Tax Insights

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Health savings accounts as retirement savings

health savings accounts, retirement savingsThree words: triple tax free. The contributions are tax deductible, the earnings are not taxed and distributions are tax free if they are used for qualified expenses. This is the main advantage and beauty of Health Savings Accounts (HSAs). While Roth and traditional retirement savings accounts will almost always result in taxable income (now, or when distributions are received), if HSA funds are used for qualified medical expenses, the HSA will remain tax free.

HSA advantages

There are additional advantages associated with HSAs. One being that funds in HSAs are portable, meaning the funds (even those from employer contributions) will not leave you if you change employers. This is in stark contrast to 401(k)s where if you leave the employer, you could lose a portion of your retirement that you are not vested in.

Section 199A: Fund your retirement to qualify

Another advantage over other retirement accounts is that HSAs do not have required minimum distributions (RMDs). Unlike traditional retirement accounts that have RMDs once you turn 70½, you can keep the funds in your HSAs, invested and growing, until it is necessary to use them.

A third major advantage of HSAs is that funds do not need to be used directly on medical expenses, and there is no time limit as to when the reimbursements must take place. If you have incurred medical expenses since opening the HSA, you can reimburse yourself whenever necessary, with the reimbursements being tax free.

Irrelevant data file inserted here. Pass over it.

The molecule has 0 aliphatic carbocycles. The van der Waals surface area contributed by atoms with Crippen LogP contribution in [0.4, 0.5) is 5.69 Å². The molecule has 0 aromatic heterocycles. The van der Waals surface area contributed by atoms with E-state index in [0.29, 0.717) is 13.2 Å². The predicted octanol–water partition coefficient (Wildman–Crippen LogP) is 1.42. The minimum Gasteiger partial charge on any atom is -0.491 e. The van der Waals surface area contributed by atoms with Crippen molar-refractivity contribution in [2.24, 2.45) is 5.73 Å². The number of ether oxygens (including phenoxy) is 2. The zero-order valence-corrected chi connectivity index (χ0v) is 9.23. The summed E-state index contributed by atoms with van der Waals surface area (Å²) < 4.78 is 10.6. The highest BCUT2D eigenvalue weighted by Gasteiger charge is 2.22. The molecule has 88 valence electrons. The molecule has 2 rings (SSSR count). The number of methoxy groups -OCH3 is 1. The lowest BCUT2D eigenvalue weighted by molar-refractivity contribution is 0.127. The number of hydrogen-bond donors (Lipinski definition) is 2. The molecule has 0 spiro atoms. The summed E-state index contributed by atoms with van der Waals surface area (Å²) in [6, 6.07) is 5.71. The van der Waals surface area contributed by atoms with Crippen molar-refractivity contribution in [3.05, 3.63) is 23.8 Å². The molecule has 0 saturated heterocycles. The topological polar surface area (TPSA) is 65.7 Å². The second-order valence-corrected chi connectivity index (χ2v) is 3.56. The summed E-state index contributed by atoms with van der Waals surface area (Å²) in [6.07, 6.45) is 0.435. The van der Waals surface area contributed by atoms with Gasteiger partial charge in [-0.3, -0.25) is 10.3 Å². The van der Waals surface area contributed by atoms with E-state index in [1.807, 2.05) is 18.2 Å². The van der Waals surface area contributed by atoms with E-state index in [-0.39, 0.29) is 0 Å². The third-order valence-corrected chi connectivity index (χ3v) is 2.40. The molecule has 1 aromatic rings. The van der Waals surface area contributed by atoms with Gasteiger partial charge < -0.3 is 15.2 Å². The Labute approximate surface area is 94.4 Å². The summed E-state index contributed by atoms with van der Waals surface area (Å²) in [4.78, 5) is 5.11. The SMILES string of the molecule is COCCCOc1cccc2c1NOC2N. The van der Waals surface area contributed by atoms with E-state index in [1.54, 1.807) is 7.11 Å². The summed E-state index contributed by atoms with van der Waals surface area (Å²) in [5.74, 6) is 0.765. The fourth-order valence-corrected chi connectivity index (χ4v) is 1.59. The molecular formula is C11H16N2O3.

Distributions and reimbursements

Therefore, depending on your individual facts and circumstances, if you qualify for an HSA, you can pay for your medical expenses out of pocket and allow your funds to continue to grow tax free. Just make sure to keep track of all your medical expenses, and when and if they have already reimbursed yourself for these medical expenses.

Now, you may be saying to yourself, “I’m as healthy as an ox, how will I ever get the money out of my HSA?” The worst-case scenario is that your HSA essentially turns into a traditional IRA after you turn 65. Any distributions you take out will not incur a penalty but will be treated as taxable income. However, if those distributions are for qualified medical expenses, they will continue to be tax free.

If you feel like an HSA may be the right fit for you, or if you already have an HSA but feel as if you are not maximizing its benefits, reach out to your friendly Henry+Horne tax professional to discuss your options.

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